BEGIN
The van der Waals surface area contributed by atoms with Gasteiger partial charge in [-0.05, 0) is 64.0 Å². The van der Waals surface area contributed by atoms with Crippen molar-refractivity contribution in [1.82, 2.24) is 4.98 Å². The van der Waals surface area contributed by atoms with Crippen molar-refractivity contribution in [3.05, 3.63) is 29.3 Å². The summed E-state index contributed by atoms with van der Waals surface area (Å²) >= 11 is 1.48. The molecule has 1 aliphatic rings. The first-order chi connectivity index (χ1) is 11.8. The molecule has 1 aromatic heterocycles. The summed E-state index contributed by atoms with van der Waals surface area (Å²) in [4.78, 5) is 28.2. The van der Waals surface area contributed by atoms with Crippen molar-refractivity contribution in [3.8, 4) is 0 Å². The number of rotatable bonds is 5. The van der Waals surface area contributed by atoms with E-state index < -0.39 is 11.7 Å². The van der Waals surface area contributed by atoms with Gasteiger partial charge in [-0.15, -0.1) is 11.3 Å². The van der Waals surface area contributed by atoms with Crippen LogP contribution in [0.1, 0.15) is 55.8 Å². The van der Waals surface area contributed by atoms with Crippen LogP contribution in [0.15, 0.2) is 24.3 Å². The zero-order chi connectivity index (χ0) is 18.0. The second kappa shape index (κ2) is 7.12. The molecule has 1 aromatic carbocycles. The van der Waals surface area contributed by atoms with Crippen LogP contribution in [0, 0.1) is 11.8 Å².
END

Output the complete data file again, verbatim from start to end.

The van der Waals surface area contributed by atoms with Gasteiger partial charge in [-0.05, 0) is 64.0 Å². The van der Waals surface area contributed by atoms with Crippen molar-refractivity contribution in [1.82, 2.24) is 4.98 Å². The van der Waals surface area contributed by atoms with Crippen molar-refractivity contribution in [3.05, 3.63) is 29.3 Å². The summed E-state index contributed by atoms with van der Waals surface area (Å²) >= 11 is 1.48. The molecule has 1 aliphatic rings. The first-order chi connectivity index (χ1) is 11.8. The molecule has 1 aromatic heterocycles. The summed E-state index contributed by atoms with van der Waals surface area (Å²) in [4.78, 5) is 28.2. The van der Waals surface area contributed by atoms with Crippen molar-refractivity contribution in [3.8, 4) is 0 Å². The number of rotatable bonds is 5. The van der Waals surface area contributed by atoms with E-state index < -0.39 is 11.7 Å². The van der Waals surface area contributed by atoms with Gasteiger partial charge in [-0.15, -0.1) is 11.3 Å². The van der Waals surface area contributed by atoms with Crippen LogP contribution in [0.1, 0.15) is 55.8 Å². The van der Waals surface area contributed by atoms with Crippen LogP contribution in [0.15, 0.2) is 24.3 Å². The zero-order chi connectivity index (χ0) is 18.0. The second kappa shape index (κ2) is 7.12. The molecule has 1 aromatic carbocycles. The van der Waals surface area contributed by atoms with Crippen LogP contribution in [0, 0.1) is 11.8 Å².